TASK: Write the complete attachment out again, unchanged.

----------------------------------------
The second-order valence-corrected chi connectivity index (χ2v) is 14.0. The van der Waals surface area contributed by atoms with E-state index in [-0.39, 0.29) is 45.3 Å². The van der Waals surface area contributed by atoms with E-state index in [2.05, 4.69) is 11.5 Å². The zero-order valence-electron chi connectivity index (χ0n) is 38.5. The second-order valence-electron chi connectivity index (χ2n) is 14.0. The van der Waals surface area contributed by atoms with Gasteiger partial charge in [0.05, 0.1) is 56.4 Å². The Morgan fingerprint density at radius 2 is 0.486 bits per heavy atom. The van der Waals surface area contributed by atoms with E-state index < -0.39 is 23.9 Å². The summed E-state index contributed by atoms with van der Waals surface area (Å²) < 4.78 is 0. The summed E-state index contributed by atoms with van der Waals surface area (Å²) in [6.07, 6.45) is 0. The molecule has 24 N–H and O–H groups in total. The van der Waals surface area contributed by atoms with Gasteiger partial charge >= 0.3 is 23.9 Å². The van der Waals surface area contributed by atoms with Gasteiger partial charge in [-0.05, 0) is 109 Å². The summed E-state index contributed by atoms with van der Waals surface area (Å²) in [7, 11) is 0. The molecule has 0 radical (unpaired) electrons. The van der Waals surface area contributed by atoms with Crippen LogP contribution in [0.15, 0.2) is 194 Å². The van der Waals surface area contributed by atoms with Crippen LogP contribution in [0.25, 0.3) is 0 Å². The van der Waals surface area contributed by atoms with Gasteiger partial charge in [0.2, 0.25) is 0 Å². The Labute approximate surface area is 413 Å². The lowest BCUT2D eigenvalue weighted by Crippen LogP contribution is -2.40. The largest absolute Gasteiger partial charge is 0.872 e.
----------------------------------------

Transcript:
The second-order valence-corrected chi connectivity index (χ2v) is 14.0. The van der Waals surface area contributed by atoms with E-state index in [-0.39, 0.29) is 45.3 Å². The van der Waals surface area contributed by atoms with E-state index in [2.05, 4.69) is 11.5 Å². The zero-order valence-electron chi connectivity index (χ0n) is 38.5. The second-order valence-electron chi connectivity index (χ2n) is 14.0. The van der Waals surface area contributed by atoms with Gasteiger partial charge in [0.05, 0.1) is 56.4 Å². The Morgan fingerprint density at radius 2 is 0.486 bits per heavy atom. The van der Waals surface area contributed by atoms with E-state index < -0.39 is 23.9 Å². The summed E-state index contributed by atoms with van der Waals surface area (Å²) < 4.78 is 0. The summed E-state index contributed by atoms with van der Waals surface area (Å²) in [6.07, 6.45) is 0. The molecule has 24 N–H and O–H groups in total. The van der Waals surface area contributed by atoms with Gasteiger partial charge >= 0.3 is 23.9 Å². The van der Waals surface area contributed by atoms with Gasteiger partial charge in [-0.05, 0) is 109 Å². The summed E-state index contributed by atoms with van der Waals surface area (Å²) in [7, 11) is 0. The molecule has 0 radical (unpaired) electrons. The van der Waals surface area contributed by atoms with Crippen LogP contribution in [0.15, 0.2) is 194 Å². The van der Waals surface area contributed by atoms with Crippen LogP contribution in [0.25, 0.3) is 0 Å². The van der Waals surface area contributed by atoms with Gasteiger partial charge in [0.2, 0.25) is 0 Å². The Labute approximate surface area is 413 Å². The lowest BCUT2D eigenvalue weighted by Crippen LogP contribution is -2.40. The largest absolute Gasteiger partial charge is 0.872 e.